Half of the seminar was dedicated to conferences hosted by generals and other top members of the military, researchers, and even a one-time member of the UN and some former ambassadors. There was also a variety of presentations conducted by organizations such as ANAJ-IHEDN, an association offering free membership for at least one year to everyone who participated in an IHEDN seminar, along with some interesting benefits.
We spent the rest of the time in committees, set up as diverse groups of fifteen students each. In my group, for example, there were military students from Saint-Cyr, students from Sciences Po, etc. Together, we had to work for three hours per day on the question of the extent to which our armed forces can be adapted to function on French territory. Each day, two different committees worked on the same subject, and at the end of the week we had to submit a report. The idea was not to repeat what we already knew, but to bring new ideas to the table. And since the report could only be four pages long, we were forced to edit our work to retain only that which was essential.
Which qualities were you able to bring to your committee?
I was somewhat more objective than most of the other committee members, who came from political and literary backgrounds. They were such experts in their fields that they sometimes had difficulty seeing other points of view. A good example was the case of “Operation Sentinelle”, which was set up after the terrorist attacks of January 2015. During the November attacks, there were in fact soldiers stationed near the Bataclan, but they stayed put. Although some of the committee members were right to point out that the soldiers didn’t move because of their duty not to act without orders, I thought it was important to emphasize that this incapacity to act could also be seen in a highly negative light.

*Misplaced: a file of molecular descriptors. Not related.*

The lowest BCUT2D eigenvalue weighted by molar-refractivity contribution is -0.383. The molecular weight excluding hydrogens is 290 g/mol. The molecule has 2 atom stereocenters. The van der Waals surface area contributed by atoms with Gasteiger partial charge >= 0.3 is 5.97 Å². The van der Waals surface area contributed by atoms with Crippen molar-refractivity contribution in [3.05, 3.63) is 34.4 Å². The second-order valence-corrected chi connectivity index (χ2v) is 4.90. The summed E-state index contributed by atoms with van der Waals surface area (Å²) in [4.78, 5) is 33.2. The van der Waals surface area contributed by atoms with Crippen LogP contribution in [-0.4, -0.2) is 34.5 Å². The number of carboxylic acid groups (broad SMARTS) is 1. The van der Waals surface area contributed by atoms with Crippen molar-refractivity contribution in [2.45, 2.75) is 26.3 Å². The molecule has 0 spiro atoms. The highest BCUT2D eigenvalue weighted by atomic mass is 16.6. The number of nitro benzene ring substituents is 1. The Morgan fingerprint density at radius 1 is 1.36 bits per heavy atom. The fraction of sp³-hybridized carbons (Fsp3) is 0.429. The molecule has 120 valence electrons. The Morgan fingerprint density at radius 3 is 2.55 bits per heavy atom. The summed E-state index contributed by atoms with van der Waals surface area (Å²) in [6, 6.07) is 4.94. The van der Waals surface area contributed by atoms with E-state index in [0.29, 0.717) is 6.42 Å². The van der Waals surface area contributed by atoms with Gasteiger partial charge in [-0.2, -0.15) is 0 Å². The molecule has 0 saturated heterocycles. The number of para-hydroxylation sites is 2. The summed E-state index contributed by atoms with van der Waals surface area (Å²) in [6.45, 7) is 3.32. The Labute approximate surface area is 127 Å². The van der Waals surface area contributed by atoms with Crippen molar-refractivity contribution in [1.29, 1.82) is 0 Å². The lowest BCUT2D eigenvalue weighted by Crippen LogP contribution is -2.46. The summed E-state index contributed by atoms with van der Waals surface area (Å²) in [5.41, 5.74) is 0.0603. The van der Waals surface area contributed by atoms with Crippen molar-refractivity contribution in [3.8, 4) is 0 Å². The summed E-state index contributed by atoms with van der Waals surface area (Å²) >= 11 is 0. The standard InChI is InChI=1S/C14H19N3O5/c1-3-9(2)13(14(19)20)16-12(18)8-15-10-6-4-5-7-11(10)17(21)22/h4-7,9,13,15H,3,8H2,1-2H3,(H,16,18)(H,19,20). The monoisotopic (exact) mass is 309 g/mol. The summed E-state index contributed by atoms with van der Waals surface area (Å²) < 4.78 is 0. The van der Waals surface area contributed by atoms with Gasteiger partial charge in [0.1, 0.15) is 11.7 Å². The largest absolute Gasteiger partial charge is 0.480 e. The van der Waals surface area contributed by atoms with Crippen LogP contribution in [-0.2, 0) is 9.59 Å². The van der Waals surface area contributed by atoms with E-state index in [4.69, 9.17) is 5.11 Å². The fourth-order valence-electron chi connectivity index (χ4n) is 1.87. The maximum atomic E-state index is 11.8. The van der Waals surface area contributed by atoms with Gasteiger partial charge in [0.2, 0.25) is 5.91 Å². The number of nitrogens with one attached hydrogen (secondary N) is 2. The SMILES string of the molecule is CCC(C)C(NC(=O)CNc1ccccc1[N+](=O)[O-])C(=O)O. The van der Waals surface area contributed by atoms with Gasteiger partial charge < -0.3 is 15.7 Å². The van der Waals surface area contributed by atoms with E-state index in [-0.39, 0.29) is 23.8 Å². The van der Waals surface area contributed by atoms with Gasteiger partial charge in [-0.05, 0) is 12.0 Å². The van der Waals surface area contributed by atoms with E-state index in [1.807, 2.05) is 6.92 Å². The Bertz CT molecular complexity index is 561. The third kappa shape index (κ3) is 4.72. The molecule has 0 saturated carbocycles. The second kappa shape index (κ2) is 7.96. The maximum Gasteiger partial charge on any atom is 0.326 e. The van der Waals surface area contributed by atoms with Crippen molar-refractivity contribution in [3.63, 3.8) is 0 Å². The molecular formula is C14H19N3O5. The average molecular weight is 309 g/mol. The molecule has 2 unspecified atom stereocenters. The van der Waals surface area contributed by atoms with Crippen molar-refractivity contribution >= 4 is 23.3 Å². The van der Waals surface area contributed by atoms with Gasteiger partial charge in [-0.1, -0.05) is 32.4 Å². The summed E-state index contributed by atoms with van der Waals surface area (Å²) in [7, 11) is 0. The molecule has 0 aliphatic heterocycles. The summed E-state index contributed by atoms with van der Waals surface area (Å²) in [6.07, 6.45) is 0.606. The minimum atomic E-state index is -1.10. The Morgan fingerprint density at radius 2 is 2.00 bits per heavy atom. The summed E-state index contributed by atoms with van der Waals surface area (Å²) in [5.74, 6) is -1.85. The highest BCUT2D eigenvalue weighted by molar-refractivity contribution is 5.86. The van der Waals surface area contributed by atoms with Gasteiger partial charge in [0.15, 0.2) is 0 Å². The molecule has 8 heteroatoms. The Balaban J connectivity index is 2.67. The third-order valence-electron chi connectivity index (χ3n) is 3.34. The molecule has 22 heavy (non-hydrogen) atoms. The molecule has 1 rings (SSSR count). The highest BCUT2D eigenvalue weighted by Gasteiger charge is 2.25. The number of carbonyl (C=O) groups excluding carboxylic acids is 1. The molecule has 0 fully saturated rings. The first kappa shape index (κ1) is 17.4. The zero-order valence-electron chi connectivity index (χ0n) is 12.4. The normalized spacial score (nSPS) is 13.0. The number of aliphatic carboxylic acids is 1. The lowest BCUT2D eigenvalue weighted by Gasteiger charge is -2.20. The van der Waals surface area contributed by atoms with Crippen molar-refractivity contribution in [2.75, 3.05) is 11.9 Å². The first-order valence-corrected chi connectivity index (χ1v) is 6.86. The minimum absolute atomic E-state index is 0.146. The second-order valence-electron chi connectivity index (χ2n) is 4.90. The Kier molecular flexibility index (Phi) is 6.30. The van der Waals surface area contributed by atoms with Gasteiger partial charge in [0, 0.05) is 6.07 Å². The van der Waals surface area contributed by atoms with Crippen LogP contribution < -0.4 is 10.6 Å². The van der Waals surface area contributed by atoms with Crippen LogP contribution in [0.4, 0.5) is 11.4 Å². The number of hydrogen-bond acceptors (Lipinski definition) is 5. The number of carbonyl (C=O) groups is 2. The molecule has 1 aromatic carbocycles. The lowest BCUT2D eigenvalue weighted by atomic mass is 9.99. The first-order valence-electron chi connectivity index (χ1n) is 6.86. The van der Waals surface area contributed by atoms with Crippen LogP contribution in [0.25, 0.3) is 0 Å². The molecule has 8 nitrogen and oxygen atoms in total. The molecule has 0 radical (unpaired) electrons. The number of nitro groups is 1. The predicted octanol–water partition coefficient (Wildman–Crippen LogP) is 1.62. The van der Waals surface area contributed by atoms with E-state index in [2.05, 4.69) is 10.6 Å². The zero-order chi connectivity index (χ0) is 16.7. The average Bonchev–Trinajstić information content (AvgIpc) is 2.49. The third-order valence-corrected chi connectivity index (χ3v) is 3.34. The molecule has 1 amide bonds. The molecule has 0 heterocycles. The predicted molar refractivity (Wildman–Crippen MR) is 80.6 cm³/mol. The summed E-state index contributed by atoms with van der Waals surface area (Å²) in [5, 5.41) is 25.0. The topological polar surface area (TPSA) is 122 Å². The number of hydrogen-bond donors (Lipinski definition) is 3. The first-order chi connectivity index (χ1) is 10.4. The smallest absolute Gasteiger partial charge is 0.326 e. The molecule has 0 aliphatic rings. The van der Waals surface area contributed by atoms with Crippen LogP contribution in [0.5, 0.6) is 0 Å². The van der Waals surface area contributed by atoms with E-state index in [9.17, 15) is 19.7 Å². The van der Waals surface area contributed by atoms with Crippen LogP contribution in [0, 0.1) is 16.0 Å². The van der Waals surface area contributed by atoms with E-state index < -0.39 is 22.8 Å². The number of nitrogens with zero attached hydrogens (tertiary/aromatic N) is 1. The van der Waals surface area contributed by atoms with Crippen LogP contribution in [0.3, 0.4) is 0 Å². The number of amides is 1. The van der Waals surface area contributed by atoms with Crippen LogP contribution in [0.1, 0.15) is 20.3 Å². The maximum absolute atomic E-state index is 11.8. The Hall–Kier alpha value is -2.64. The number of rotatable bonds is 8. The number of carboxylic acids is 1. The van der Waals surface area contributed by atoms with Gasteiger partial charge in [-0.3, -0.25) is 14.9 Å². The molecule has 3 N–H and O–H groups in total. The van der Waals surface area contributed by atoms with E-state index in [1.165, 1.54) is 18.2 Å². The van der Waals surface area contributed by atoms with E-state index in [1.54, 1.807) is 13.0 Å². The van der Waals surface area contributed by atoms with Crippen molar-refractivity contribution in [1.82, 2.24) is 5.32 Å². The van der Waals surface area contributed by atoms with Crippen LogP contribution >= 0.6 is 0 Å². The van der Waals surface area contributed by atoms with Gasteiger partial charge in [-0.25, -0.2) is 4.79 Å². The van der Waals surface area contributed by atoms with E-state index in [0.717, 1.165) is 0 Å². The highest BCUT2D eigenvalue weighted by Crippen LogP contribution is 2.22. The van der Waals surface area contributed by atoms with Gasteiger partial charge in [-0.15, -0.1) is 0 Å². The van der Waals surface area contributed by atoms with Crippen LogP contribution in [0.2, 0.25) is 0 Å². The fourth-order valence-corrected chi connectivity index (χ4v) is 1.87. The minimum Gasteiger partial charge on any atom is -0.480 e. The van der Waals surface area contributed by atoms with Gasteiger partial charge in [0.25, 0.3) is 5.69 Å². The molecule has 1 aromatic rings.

In the end, did this seminar make you want to stay on your current career path?
Absolutely! All the conferences were extremely interesting and exciting. They were governed by the Chatham House Rule: speakers could say anything they wanted, and we could repeat anything they said as long as we didn’t make a connection between what was said and the person who said it. This rule allowed each of the speakers to maintain a certain liberty of expression.
What would you tell students hoping to take part in this seminar next year?
Not to hesitate. I can definitely say that participating in this seminar brought me into greater contact with the world of defense. Before the seminar, I often told myself I’d need a lot of time to understand the sector. But we learned so much over the course of a week that my ideas about defense immediately became much more concrete. For students interested in this domain, it’s a huge plus. For the others, the seminar is still extremely interesting, for it allows you to understand how France can manage its crises and conduct its operations, or it simply enables you to see the world in a different light – one ambassador tackled the Russia-Ukraine conflict from his own point of view, which sometimes went against every other opinion you can read on the subject. It’s always good to have different viewpoints from people in the field.